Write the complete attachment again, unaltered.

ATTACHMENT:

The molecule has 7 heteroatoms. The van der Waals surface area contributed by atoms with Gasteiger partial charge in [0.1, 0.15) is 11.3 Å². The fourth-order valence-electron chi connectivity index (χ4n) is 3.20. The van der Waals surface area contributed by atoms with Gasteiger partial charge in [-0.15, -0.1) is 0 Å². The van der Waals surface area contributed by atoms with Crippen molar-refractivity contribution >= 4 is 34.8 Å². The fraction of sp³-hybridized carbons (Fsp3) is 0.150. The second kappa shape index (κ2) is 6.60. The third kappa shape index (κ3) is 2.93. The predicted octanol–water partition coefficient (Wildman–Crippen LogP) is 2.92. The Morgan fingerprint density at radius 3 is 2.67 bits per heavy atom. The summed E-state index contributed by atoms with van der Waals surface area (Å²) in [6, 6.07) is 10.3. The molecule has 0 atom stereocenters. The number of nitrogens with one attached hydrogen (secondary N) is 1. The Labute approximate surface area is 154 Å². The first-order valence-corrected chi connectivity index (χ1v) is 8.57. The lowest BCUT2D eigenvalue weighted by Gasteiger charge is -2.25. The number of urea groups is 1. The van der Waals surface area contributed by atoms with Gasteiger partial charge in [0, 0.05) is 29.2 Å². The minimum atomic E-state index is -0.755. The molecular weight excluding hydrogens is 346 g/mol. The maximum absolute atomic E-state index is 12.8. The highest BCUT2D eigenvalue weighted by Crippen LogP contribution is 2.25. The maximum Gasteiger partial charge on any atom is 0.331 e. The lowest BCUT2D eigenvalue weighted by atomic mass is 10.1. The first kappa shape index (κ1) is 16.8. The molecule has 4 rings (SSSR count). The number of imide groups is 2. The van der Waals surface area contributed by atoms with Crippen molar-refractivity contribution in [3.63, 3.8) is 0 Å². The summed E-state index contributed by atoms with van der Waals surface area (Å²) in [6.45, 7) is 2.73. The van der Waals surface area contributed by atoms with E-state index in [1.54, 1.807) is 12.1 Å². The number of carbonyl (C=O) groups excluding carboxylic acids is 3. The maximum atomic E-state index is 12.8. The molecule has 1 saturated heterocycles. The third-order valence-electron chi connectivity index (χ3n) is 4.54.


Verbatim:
The molecule has 7 heteroatoms. The van der Waals surface area contributed by atoms with Gasteiger partial charge in [0.1, 0.15) is 11.3 Å². The fourth-order valence-electron chi connectivity index (χ4n) is 3.20. The van der Waals surface area contributed by atoms with Gasteiger partial charge in [-0.15, -0.1) is 0 Å². The van der Waals surface area contributed by atoms with Crippen molar-refractivity contribution >= 4 is 34.8 Å². The fraction of sp³-hybridized carbons (Fsp3) is 0.150. The second kappa shape index (κ2) is 6.60. The third kappa shape index (κ3) is 2.93. The predicted octanol–water partition coefficient (Wildman–Crippen LogP) is 2.92. The Morgan fingerprint density at radius 3 is 2.67 bits per heavy atom. The summed E-state index contributed by atoms with van der Waals surface area (Å²) in [6, 6.07) is 10.3. The molecule has 0 atom stereocenters. The number of nitrogens with one attached hydrogen (secondary N) is 1. The Labute approximate surface area is 154 Å². The first-order valence-corrected chi connectivity index (χ1v) is 8.57. The lowest BCUT2D eigenvalue weighted by Gasteiger charge is -2.25. The number of urea groups is 1. The van der Waals surface area contributed by atoms with Gasteiger partial charge in [0, 0.05) is 29.2 Å². The minimum atomic E-state index is -0.755. The molecular weight excluding hydrogens is 346 g/mol. The maximum absolute atomic E-state index is 12.8. The highest BCUT2D eigenvalue weighted by Crippen LogP contribution is 2.25. The maximum Gasteiger partial charge on any atom is 0.331 e. The lowest BCUT2D eigenvalue weighted by atomic mass is 10.1. The first kappa shape index (κ1) is 16.8. The molecule has 4 rings (SSSR count). The number of imide groups is 2. The van der Waals surface area contributed by atoms with Crippen molar-refractivity contribution in [3.63, 3.8) is 0 Å². The summed E-state index contributed by atoms with van der Waals surface area (Å²) in [6.45, 7) is 2.73. The van der Waals surface area contributed by atoms with E-state index in [1.54, 1.807) is 12.1 Å². The number of carbonyl (C=O) groups excluding carboxylic acids is 3. The maximum atomic E-state index is 12.8. The molecule has 1 saturated heterocycles. The third-order valence-electron chi connectivity index (χ3n) is 4.54.